October 29, 2008
Does Mold Really Cause Sickness?
Flooding from Hurricane Katrina caused fungus expert Joan Bennett to believe in so-called toxic mold.
The black goo had caused her New Orleans home to smell terrible, and it was then she decided to change her research focus and find out if the fungi that took over most of the flooded homes on the Gulf Coast might make people ill.
"The overwhelming obnoxiousness of the odor and of the enveloping air made me start to believe in something that I had never believed in before -- sick building syndrome," said Bennett, of Rutgers University in New Jersey.
The research has proved harder than she originally thought.
Bennett says molds could cause illness in susceptible people through volatile organic compounds: gassy versions of chemicals produced as the organisms metabolize food.
So far, she's been unable to show this in the lab. She reported her findings to a joint meeting of the American Society for Microbiology and the Infectious Diseases Society of America.
Bennet has tested various molds on the laboratory roundworm C. elegans.
"Sometimes the worm swims away and sometimes the worm does nothing and sometimes the worm eats the fungus," Bennett said.
"I am actually looking for something that has never been discovered by methods that have never been worked out."
Hundreds of people have won lawsuits by claiming mold in their homes or work environments have made them ill.
Dr. David Denning of the University of Manchester in Britain agrees it is plausible that molds and fungi would emit volatile organic compounds.
The findings could form the basis of diagnosing fungal illness by using a breath test. Supposedly, people with fungal infections of the lungs, such as aspergillosis, would release these chemicals when they breathed.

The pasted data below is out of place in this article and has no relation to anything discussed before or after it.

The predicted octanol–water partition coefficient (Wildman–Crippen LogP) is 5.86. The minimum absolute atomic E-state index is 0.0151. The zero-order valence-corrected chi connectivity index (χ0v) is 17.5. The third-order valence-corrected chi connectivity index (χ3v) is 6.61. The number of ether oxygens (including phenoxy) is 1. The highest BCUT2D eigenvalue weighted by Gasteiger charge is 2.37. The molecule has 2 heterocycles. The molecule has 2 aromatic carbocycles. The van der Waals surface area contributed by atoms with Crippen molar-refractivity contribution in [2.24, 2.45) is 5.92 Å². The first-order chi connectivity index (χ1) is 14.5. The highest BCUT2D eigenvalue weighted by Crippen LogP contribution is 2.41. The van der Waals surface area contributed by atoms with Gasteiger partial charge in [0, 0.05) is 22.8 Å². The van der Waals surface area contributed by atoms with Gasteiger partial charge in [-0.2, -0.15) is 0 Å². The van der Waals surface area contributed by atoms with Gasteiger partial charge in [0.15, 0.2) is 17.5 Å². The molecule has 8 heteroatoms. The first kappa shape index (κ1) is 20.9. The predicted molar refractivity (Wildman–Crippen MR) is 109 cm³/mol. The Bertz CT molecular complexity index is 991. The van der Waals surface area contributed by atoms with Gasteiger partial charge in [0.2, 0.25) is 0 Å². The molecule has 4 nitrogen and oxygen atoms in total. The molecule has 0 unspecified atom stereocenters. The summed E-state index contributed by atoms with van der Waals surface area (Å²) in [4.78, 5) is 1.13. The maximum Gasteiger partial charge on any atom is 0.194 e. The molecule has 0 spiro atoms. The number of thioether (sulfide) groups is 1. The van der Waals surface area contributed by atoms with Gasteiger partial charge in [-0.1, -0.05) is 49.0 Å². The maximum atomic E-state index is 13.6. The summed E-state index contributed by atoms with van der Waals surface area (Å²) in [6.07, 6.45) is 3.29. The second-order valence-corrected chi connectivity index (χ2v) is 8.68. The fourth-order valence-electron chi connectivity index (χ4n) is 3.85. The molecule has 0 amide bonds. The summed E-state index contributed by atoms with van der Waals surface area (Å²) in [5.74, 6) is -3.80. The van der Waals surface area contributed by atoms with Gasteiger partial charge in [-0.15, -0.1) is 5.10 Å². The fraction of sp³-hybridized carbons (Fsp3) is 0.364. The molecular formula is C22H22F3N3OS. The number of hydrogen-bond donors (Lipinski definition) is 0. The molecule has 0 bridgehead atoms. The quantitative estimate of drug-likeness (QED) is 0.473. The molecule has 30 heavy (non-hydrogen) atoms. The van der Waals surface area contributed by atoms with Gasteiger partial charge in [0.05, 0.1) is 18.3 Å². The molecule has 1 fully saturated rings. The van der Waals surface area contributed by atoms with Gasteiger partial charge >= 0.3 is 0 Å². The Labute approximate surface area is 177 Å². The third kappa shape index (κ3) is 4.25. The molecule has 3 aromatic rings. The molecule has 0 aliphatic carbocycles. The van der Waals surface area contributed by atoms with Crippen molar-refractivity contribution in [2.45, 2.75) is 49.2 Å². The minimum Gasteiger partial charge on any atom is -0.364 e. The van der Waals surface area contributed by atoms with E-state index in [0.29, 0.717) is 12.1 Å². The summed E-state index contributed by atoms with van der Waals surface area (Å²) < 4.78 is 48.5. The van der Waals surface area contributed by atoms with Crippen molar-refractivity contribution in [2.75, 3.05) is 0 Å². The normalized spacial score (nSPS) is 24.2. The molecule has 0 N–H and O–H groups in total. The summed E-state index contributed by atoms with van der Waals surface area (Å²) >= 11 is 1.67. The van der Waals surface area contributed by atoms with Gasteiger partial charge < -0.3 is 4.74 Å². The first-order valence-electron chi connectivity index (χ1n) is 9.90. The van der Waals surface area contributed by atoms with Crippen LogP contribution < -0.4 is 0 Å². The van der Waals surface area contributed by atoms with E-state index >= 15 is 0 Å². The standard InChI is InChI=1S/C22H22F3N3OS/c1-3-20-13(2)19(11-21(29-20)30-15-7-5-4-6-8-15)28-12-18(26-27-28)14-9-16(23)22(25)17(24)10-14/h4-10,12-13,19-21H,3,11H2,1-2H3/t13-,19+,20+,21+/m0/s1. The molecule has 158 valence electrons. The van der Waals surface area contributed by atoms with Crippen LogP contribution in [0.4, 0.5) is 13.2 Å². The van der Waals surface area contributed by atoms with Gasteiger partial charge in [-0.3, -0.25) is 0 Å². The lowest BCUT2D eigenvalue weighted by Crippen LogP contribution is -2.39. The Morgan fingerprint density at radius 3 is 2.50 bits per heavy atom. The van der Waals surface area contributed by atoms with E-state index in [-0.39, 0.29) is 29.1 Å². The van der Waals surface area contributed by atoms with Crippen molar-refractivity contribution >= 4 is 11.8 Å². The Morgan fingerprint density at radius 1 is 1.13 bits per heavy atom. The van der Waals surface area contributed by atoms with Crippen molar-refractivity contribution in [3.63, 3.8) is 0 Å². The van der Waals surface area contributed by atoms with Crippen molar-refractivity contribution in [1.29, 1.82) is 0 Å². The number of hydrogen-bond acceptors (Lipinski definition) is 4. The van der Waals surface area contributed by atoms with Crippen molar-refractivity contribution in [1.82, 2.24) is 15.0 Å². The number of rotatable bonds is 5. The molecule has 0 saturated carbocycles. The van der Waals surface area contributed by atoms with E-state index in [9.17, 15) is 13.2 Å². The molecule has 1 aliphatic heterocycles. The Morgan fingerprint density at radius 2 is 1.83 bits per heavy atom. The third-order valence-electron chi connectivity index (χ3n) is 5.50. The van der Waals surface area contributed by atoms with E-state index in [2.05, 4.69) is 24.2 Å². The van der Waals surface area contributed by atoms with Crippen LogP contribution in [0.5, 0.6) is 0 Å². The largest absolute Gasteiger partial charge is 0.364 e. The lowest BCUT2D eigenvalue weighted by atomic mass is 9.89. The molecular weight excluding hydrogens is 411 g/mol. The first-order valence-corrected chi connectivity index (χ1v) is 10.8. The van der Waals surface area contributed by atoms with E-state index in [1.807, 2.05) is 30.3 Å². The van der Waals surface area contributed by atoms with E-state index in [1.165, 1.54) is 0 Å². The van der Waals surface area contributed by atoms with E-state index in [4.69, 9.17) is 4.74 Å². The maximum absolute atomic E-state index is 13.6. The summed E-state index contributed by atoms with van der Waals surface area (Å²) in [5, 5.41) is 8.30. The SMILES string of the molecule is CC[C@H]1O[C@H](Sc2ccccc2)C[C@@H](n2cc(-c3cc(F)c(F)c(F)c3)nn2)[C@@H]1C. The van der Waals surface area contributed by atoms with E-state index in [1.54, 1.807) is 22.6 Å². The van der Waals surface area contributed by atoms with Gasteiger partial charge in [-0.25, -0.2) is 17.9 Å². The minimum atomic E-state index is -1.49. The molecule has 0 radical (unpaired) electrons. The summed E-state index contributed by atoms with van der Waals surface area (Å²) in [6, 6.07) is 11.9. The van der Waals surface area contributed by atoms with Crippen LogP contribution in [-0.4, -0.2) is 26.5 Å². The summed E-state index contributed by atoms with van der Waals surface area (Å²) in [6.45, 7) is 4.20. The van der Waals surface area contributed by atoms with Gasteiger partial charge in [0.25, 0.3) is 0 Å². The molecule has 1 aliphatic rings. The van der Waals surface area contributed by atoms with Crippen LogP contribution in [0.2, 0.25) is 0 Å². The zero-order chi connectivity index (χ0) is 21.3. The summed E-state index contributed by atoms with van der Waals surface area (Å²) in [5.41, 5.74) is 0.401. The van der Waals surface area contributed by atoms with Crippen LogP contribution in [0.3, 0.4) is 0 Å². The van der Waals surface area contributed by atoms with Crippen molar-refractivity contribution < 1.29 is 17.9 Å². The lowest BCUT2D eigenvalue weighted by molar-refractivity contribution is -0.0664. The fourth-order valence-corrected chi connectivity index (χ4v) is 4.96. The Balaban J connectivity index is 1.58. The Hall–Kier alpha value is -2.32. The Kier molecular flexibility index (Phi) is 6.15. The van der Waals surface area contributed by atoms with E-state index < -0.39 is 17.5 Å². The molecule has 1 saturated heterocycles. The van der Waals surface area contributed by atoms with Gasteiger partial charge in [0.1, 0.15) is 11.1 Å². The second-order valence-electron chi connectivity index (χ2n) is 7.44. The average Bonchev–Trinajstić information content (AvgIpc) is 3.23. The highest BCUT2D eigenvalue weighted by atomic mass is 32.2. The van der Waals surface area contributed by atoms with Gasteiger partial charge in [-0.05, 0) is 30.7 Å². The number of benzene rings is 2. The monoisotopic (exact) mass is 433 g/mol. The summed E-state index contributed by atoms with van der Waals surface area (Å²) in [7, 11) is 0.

"A certain group of severe asthmatics -- about a million people -- are sensitive to a number of different fungi," Denning said.
These include Aspergillus and Candida.
"This is almost certainly a genetic issue," he added. "If you have (a) predisposition (to asthma), you probably have an additional predisposition to fungal sensitization."
Dr. David Goldman, a pediatrician in the Bronx, New York, said asthma rates are disproportionately high.
Dr. Goldman blames Cryptococcus neoformins, a microbe found in pigeon droppings that causes disease in immune-compromised people.
"We believe this fungus contributes to asthma by modulating the immune response," Goldman said.
The doctors said treating patients with antifungal drugs like itraconozole and fluconazole relieved symptoms of patients with severe asthma; they also agreed it would likely take a combination of factors -- including a person genetically susceptible to molds and unusual fungal activity -- to cause any disease.
"It is probably a relatively temporary disease, not a life-threatening disease," Denning said.
"As we sit here we are probably breathing in hundreds of spores," Bennett added. "Usually we only get sick if our immune systems are compromised or if we have this genetic susceptibility to allergy."
Image Caption: The conidiophore of the fungal organism Aspergillus fumigatus. Obtained from the CDC Public Health Image Library.
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